Analysis of prognostic indicators for dogs with pericardial effusion: 46 cases (1985-1996)

Dianne Dunning From the Department of Clinical Sciences, Veterinary Teaching Hospital, College of Veterinary Medicine and Biomedical Sciences, Colorado State University, Fort Collins, CO 80523-1620.

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 DVM, MS
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Eric Monnet From the Department of Clinical Sciences, Veterinary Teaching Hospital, College of Veterinary Medicine and Biomedical Sciences, Colorado State University, Fort Collins, CO 80523-1620.

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 DVM, PhD
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E. Christopher Orton From the Department of Clinical Sciences, Veterinary Teaching Hospital, College of Veterinary Medicine and Biomedical Sciences, Colorado State University, Fort Collins, CO 80523-1620.

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M. D. Salman From the Department of Clinical Sciences, Veterinary Teaching Hospital, College of Veterinary Medicine and Biomedical Sciences, Colorado State University, Fort Collins, CO 80523-1620.

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 BVMS, PhD

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Objective

To determine factors associated with disease-free interval and survival time for dogs with pericardial effusion.

Design

Retrospective study.

Animals

46 dogs.

Procedure

Signalment, history, results of physical examination, electrocardiography, echocardiography, and thoracic radiography; disease-free interval; and survival time were obtained from medical records or telephone conversations with owners and referring veterinarians.

Results

Dogs that had ascites at the time of the initial physical examination were significantly less likely, and dogs that had evidence of pulmonary metastases on thoracic radiographs or that had echocardiographic evidence of a right atrial mass were significantly more likely, to have died of pericardial effusion or the underlying cause of effusion than were dogs that did not. Median survival time was 15.3 months for dogs with idiopathic pericardial effusion, 16 days for dogs with hemangiosarcoma, and 13.6 months for dogs with mesothelioma. Dogs that had a nonspecific extracardiac mass and underwent pericardiectomy were significantly less likely to have had recurrence of signs than were dogs that did not. However, dogs with mesothelioma or hemangiosarcoma that underwent pericardiectomy did not have a significantly different risk of recurrence of signs or survival time, compared with dogs that did not.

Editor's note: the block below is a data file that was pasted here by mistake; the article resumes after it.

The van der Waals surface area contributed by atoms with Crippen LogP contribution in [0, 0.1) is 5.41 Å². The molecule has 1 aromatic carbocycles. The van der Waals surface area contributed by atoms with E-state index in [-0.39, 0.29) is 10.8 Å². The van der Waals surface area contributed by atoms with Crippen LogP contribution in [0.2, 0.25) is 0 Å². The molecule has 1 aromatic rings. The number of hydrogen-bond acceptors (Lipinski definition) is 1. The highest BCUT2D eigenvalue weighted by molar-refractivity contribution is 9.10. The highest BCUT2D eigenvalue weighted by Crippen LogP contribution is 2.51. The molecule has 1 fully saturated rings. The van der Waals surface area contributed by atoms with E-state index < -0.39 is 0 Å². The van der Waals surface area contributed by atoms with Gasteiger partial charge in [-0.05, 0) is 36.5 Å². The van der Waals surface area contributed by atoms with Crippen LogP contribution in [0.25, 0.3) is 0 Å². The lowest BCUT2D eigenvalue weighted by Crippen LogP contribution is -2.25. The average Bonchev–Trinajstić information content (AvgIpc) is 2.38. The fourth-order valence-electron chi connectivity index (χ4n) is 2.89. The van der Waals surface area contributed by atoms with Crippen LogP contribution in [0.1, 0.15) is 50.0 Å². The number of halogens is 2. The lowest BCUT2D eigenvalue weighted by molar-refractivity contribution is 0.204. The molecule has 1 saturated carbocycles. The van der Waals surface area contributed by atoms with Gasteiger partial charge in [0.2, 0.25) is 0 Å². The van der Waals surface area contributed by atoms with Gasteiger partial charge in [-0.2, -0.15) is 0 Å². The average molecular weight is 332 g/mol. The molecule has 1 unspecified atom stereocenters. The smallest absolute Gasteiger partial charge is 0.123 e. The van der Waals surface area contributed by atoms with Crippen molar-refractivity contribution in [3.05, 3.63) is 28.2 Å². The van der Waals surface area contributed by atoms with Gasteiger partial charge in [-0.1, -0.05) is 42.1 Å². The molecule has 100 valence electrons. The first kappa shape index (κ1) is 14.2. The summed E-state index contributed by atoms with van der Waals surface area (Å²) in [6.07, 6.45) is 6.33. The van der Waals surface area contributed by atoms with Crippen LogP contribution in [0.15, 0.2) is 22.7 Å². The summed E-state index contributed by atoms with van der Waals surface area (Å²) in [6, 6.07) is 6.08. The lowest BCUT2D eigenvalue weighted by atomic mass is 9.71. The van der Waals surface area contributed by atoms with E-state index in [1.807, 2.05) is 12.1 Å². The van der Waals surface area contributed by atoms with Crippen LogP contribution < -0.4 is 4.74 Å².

Clinical Implications

Results suggest that pericardiectomy will not affect risk of recurrence or survival time in dogs with pericardial effusion secondary to hemangiosarcoma or mesothelioma. However, pericardiectomy is still needed to differentiate dogs with neoplastic pericardial effusion from dogs with idiopathic pericardial effusion. (J Am Vet Med Assoc 1998;212: 1276–1280)

Objective

To determine factors associated with disease-free interval and survival time for dogs with pericardial effusion.

Design

Retrospective study.

Animals

46 dogs.

Procedure

Signalment, history, results of physical examination, electrocardiography, echocardiography, and thoracic radiography; disease-free interval; and survival time were obtained from medical records or telephone conversations with owners and referring veterinarians.

Results

Dogs that had ascites at the time of the initial physical examination were significantly less likely, and dogs that had evidence of pulmonary metastases on thoracic radiographs or that had echocardiographic evidence of a right atrial mass were significantly more likely, to have died of pericardial effusion or the underlying cause of effusion than were dogs that did not. Median survival time was 15.3 months for dogs with idiopathic pericardial effusion, 16 days for dogs with hemangiosarcoma, and 13.6 months for dogs with mesothelioma. Dogs that had a nonspecific extracardiac mass and underwent pericardiectomy were significantly less likely to have had recurrence of signs than were dogs that did not. However, dogs with mesothelioma or hemangiosarcoma that underwent pericardiectomy did not have a significantly different risk of recurrence of signs or survival time, compared with dogs that did not.

Clinical Implications

Results suggest that pericardiectomy will not affect risk of recurrence or survival time in dogs with pericardial effusion secondary to hemangiosarcoma or mesothelioma. However, pericardiectomy is still needed to differentiate dogs with neoplastic pericardial effusion from dogs with idiopathic pericardial effusion. (J Am Vet Med Assoc 1998;212: 1276–1280)

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